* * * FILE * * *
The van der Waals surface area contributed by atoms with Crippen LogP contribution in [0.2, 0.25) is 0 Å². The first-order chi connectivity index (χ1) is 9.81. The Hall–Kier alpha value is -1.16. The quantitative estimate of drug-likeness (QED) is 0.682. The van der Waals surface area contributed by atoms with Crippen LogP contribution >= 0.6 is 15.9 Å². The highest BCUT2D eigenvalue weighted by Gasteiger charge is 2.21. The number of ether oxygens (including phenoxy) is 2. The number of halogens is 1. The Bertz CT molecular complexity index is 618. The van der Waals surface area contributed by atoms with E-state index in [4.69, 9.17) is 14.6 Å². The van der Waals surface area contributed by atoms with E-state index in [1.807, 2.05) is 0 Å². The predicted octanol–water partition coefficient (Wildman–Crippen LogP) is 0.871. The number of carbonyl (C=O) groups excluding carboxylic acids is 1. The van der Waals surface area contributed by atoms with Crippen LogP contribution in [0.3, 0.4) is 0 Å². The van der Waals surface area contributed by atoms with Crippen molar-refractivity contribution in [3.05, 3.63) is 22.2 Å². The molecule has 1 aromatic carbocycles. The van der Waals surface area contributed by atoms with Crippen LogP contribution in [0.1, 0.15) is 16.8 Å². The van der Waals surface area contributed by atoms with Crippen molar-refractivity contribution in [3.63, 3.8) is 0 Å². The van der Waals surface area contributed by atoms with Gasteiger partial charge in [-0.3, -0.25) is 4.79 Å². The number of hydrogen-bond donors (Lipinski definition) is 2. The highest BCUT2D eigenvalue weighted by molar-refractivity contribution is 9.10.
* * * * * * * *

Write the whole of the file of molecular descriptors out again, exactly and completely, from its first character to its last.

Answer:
The van der Waals surface area contributed by atoms with Crippen LogP contribution in [0.2, 0.25) is 0 Å². The first-order chi connectivity index (χ1) is 9.81. The Hall–Kier alpha value is -1.16. The quantitative estimate of drug-likeness (QED) is 0.682. The van der Waals surface area contributed by atoms with Crippen LogP contribution >= 0.6 is 15.9 Å². The highest BCUT2D eigenvalue weighted by Gasteiger charge is 2.21. The number of ether oxygens (including phenoxy) is 2. The number of halogens is 1. The Bertz CT molecular complexity index is 618. The van der Waals surface area contributed by atoms with E-state index in [4.69, 9.17) is 14.6 Å². The van der Waals surface area contributed by atoms with E-state index in [1.807, 2.05) is 0 Å². The predicted octanol–water partition coefficient (Wildman–Crippen LogP) is 0.871. The number of carbonyl (C=O) groups excluding carboxylic acids is 1. The van der Waals surface area contributed by atoms with Crippen LogP contribution in [0.3, 0.4) is 0 Å². The van der Waals surface area contributed by atoms with Crippen molar-refractivity contribution in [3.05, 3.63) is 22.2 Å². The molecule has 1 aromatic carbocycles. The van der Waals surface area contributed by atoms with Crippen LogP contribution in [0.1, 0.15) is 16.8 Å². The van der Waals surface area contributed by atoms with Crippen molar-refractivity contribution in [3.63, 3.8) is 0 Å². The van der Waals surface area contributed by atoms with Gasteiger partial charge in [-0.3, -0.25) is 4.79 Å². The number of hydrogen-bond donors (Lipinski definition) is 2. The highest BCUT2D eigenvalue weighted by molar-refractivity contribution is 9.10.